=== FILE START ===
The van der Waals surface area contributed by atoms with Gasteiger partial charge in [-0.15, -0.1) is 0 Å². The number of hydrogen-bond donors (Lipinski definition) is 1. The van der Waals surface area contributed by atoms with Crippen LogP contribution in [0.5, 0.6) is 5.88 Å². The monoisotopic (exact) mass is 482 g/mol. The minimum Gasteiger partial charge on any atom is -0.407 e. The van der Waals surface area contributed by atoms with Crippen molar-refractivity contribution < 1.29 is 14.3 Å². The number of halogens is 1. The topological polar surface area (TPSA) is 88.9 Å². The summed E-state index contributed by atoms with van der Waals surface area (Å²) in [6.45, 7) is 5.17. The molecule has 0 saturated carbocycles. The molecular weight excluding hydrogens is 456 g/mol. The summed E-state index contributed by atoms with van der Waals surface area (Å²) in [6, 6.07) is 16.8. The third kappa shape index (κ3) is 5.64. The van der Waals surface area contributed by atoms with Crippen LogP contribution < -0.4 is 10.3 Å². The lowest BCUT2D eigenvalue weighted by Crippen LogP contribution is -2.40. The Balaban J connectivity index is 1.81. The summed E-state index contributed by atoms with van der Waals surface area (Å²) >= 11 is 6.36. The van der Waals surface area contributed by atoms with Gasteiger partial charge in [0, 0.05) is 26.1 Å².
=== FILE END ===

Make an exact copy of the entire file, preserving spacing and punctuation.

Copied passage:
The van der Waals surface area contributed by atoms with Gasteiger partial charge in [-0.15, -0.1) is 0 Å². The number of hydrogen-bond donors (Lipinski definition) is 1. The van der Waals surface area contributed by atoms with Crippen LogP contribution in [0.5, 0.6) is 5.88 Å². The monoisotopic (exact) mass is 482 g/mol. The minimum Gasteiger partial charge on any atom is -0.407 e. The van der Waals surface area contributed by atoms with Crippen molar-refractivity contribution < 1.29 is 14.3 Å². The number of halogens is 1. The topological polar surface area (TPSA) is 88.9 Å². The summed E-state index contributed by atoms with van der Waals surface area (Å²) in [6.45, 7) is 5.17. The molecule has 0 saturated carbocycles. The molecular weight excluding hydrogens is 456 g/mol. The summed E-state index contributed by atoms with van der Waals surface area (Å²) in [6, 6.07) is 16.8. The third kappa shape index (κ3) is 5.64. The van der Waals surface area contributed by atoms with Crippen LogP contribution < -0.4 is 10.3 Å². The lowest BCUT2D eigenvalue weighted by Crippen LogP contribution is -2.40. The Balaban J connectivity index is 1.81. The summed E-state index contributed by atoms with van der Waals surface area (Å²) >= 11 is 6.36. The van der Waals surface area contributed by atoms with Gasteiger partial charge in [0, 0.05) is 26.1 Å².